If you’ve ever visited Charleston City Market, chances are you’ve spotted the work of Corey Alston. His intricately woven creations, overlapping strips of tan and mahogany, are about as synonymous with the Lowcountry as oysters and marsh beds. However, this time-honored art form didn’t come so easy to Alston when he first tried his hand at it, as a teen, years ago. Proving practice certainly makes perfect, he now has earned the coveted spot as the featured weaver of The Sweetgrass Cultural Arts Festival, which will take place at Mount Pleasant’s Memorial Waterfront Park June 2.
“In the beginning of my weaving times, when I first started the work, it did not look good,” said Alston, who was first introduced to the art form by his high school sweetheart, who later became his wife. “It was hard, and, as for the stitches, they were not as even. Everything seemed to get better the more and more I did it.”
From a 17-year-old experimenting with a straw-like plant native to our region to a prized artisan whose permanent location is below The Confederate Museum at the Meeting Street stairway entrance to Charleston City Market, Alston has crafted a career rooted in tradition and self-expression.
“It is truly a blessing to be one of the younger weavers and have my work being put in such noticeable places,” said Alston. “I’ve realized the best way for a cultural art to thrive is for the next generation to step up. Hopefully, the historic weavers before me feel that I have.”
Recently, Alston has taken this tradition to the tech world. Wanting to spread the craft beyond the peninsula and surrounding sea islands, he came up with an innovative way to make custom basket weaving just a click away, with an app unlike any available on the market today.
“This Android/Apple app was created to allow a person anywhere in the world to design their own one-of-a-kind sweetgrass basket,” said Alston. “Once satisfied with what they have made, they hit send. I get the design desired, make it and ship it out.”
In addition to the Build Your Sweetgrass Basket App, Alston has taken the art form to yet another level by incorporating it into photography. In 2013, he launched Gullah Woven Photos in an attempt to capture his work through prints that could easily be displayed wherever the buyer sees fit.
Detailed closeups of his palm roses and baskets now hang on the walls of personal residences and office buildings, offering a framed memento of culture, craft and community. While the weaving takes center stage in each capture, the Southern backgrounds of moss-draped live oaks, notable downtown Charleston iron railings and even the ever-iconic Pineapple Fountain provide layers and much substance to each image.
“This collaboration allows me to tell a story in every shot,” said Alston. “I hand-weave the subject of every named piece, then photograph it and sell the images as prints. This sweetgrass photography blend has been one of my greatest successes.”
Growing up in the Snowden Community of Mount Pleasant, Alston is grateful for the skills and guidance he received from residents who were kind enough to bestow their knowledge onto him. His wife, the first to encourage him all those years ago, has a lineage deeply intertwined in the practice. With his spouse’s family members having their work featured in The Smithsonian, it’s fair to say Alston learned from the masters.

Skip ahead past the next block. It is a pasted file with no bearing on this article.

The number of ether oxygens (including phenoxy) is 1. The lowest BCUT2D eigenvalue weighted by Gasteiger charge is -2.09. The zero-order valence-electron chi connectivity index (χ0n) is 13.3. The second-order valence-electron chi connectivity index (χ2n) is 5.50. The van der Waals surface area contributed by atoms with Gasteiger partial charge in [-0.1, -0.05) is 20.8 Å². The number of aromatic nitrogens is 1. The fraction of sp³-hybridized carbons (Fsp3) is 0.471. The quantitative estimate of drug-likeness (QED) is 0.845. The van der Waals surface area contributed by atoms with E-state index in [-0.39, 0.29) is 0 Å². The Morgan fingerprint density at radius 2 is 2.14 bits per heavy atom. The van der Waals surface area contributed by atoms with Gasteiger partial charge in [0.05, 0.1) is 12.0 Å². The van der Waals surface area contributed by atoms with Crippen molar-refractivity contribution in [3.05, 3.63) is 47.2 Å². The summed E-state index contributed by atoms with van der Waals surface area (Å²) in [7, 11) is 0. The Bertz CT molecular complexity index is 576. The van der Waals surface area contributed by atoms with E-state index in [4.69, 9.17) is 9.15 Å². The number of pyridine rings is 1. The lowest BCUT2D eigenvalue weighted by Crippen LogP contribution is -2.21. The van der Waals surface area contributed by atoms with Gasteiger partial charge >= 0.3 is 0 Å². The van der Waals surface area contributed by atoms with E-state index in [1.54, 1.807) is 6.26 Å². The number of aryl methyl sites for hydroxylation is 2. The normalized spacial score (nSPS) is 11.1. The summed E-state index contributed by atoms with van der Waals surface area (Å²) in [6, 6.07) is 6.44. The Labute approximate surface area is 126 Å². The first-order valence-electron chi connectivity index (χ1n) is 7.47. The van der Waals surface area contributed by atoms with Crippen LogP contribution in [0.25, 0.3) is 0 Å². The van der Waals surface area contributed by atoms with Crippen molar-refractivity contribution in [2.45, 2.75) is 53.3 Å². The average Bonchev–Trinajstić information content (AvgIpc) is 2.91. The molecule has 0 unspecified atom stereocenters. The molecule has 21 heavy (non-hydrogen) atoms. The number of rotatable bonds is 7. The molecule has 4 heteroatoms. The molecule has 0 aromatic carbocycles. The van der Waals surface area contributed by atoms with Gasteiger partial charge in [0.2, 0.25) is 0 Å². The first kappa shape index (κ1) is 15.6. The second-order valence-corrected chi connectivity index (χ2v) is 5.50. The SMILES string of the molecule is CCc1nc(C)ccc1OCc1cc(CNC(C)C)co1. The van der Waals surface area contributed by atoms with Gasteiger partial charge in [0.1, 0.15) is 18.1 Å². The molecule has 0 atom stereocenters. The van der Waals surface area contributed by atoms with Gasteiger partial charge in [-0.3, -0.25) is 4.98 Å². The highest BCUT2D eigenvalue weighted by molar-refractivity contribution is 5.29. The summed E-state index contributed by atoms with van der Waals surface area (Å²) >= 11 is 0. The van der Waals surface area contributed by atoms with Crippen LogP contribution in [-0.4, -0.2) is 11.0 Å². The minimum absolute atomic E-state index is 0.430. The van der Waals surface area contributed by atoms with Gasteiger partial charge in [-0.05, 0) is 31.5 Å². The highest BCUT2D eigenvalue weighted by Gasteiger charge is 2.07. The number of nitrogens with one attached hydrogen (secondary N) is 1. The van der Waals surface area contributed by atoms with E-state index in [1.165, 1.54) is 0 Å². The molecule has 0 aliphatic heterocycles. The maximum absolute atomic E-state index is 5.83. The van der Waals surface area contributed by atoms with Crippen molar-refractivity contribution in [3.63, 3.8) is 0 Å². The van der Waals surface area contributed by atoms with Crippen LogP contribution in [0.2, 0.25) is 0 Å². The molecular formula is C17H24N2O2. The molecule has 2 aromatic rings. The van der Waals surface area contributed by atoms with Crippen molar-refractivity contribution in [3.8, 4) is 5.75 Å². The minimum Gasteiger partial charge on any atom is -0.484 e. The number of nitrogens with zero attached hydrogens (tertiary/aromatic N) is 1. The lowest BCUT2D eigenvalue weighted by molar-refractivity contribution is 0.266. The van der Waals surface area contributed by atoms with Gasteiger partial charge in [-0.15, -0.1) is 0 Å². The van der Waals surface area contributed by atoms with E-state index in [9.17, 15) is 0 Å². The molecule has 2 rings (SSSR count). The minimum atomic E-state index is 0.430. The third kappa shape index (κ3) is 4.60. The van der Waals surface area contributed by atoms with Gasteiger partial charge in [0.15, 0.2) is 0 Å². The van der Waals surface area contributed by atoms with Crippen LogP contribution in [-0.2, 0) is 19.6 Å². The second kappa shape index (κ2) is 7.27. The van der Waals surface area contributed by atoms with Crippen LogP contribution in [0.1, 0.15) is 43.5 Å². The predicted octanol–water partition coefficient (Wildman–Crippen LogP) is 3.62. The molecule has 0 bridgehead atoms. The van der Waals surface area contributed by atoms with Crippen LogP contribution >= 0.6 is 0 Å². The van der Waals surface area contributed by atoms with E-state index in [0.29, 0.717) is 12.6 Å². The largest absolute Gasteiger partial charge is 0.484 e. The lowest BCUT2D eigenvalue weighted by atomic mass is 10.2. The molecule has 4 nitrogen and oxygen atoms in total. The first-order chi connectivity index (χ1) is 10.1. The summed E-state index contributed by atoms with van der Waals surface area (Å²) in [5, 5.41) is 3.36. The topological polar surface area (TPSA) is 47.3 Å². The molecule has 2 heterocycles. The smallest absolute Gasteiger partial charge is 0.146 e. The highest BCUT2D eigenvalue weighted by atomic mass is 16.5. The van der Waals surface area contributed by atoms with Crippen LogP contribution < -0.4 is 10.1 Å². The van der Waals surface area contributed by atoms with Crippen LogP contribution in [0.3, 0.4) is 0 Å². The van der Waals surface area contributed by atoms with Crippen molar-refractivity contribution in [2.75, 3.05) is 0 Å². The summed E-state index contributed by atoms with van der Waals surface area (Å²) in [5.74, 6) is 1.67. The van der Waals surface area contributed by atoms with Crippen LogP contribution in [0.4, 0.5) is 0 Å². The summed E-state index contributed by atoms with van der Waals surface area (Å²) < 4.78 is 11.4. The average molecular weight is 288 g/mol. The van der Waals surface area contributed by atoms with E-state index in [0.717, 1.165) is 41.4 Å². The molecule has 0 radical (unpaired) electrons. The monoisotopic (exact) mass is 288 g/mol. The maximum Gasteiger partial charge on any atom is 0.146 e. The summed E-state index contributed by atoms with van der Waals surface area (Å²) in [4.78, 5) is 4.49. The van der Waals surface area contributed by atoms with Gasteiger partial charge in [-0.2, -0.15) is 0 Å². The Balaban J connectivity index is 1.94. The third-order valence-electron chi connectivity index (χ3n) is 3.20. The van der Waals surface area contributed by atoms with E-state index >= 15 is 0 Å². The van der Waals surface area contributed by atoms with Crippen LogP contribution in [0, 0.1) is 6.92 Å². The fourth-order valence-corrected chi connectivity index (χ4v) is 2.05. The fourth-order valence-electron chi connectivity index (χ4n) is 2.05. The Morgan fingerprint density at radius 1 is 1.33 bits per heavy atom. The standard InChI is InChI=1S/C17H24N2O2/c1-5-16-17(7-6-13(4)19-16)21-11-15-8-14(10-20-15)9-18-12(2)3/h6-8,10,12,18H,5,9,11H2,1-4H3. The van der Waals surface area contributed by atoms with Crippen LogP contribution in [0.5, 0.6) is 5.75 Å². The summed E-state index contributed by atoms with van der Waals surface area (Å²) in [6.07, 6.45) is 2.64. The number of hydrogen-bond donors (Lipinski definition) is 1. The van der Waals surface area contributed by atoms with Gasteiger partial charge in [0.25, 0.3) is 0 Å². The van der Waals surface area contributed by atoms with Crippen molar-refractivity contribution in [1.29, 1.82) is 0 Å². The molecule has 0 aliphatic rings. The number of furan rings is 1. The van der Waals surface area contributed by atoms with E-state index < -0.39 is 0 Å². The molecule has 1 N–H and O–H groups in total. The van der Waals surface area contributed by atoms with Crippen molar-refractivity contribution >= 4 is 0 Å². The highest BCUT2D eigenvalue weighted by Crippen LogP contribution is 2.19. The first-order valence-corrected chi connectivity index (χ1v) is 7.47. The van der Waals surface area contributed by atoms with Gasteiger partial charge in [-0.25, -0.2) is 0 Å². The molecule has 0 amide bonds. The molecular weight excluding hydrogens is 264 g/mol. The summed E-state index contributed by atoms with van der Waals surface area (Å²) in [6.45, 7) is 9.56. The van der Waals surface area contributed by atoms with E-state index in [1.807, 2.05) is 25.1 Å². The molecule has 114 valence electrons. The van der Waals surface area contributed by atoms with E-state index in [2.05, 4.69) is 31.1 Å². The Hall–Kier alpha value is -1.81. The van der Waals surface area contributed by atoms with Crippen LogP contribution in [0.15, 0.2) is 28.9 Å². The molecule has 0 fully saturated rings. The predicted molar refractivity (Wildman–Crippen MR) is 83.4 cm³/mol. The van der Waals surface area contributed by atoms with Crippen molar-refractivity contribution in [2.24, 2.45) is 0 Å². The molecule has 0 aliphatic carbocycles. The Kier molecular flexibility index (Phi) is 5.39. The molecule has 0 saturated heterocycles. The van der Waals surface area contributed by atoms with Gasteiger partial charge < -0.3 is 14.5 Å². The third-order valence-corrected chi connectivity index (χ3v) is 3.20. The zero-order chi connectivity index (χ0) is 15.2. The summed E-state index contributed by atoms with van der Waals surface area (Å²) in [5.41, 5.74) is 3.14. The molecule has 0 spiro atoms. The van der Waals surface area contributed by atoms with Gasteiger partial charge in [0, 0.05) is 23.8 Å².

“I do find the sweetgrass family to be a close-knit community of weavers,” said Alston. “I often call it a family because there are going be artisans in this industry that will always be respected no matter what the younger generation may do. The older artisans have truly paved the way for the next generation.”
One place where you will see the works of weavers of various ages will be at this year’s Sweetgrass Cultural Arts Festival. Although plenty of long-established designs will be displayed, you never know just what other unique findings could surface.
Alston encouraged all to come out to this annual celebration that provides insight into our region’s Gullah culture and an in-depth look at an art form that continues to evolve. From the awe-inspiring hymns of soulful gospel choirs to live weaving demonstrations, this event is sure to offer something for everyone.
“You will find great food, music, other crafters, my company – Gullah Woven Photos – the history of the Gullah Geechee Culture and so much more,” said Alston.
Now in its 13th year, The Sweetgrass Cultural Arts Festival continues to serve as a platform for showcasing creators. From storytellers who keep the tradition of folklore alive to musicians who provide sweet ancestral songs, each participant adds to the day’s dynamic.
“It has been my great pleasure to be chosen as the weaver for the 2018 Sweetgrass Culture Arts Festival,” said Alston. “I have proudly woven one of my most detailed pieces for the brochure cover. This particular sweetgrass basket, I feel, represents the culture of basket weavers well. ‘Teardrop’ took me 32 days to complete from start to finish and is the product of collaborating different styles of baskets all into one.”
While Alston has artfully crafted a never-ending stream of baskets over the years, he puts the same amount of care and consideration into every piece – making sure each is just as eye-catching as the last.
“The most rewarding aspect of being a part of the Lowcountry’s artistic makeup is being able to share my gift with others,” said Alston. “I have enjoyed the craft, perfecting my skills and love that I’ve had the opportunity to teach people about an aspect of our proud Gullah Geechee culture.”
By Kalene McCort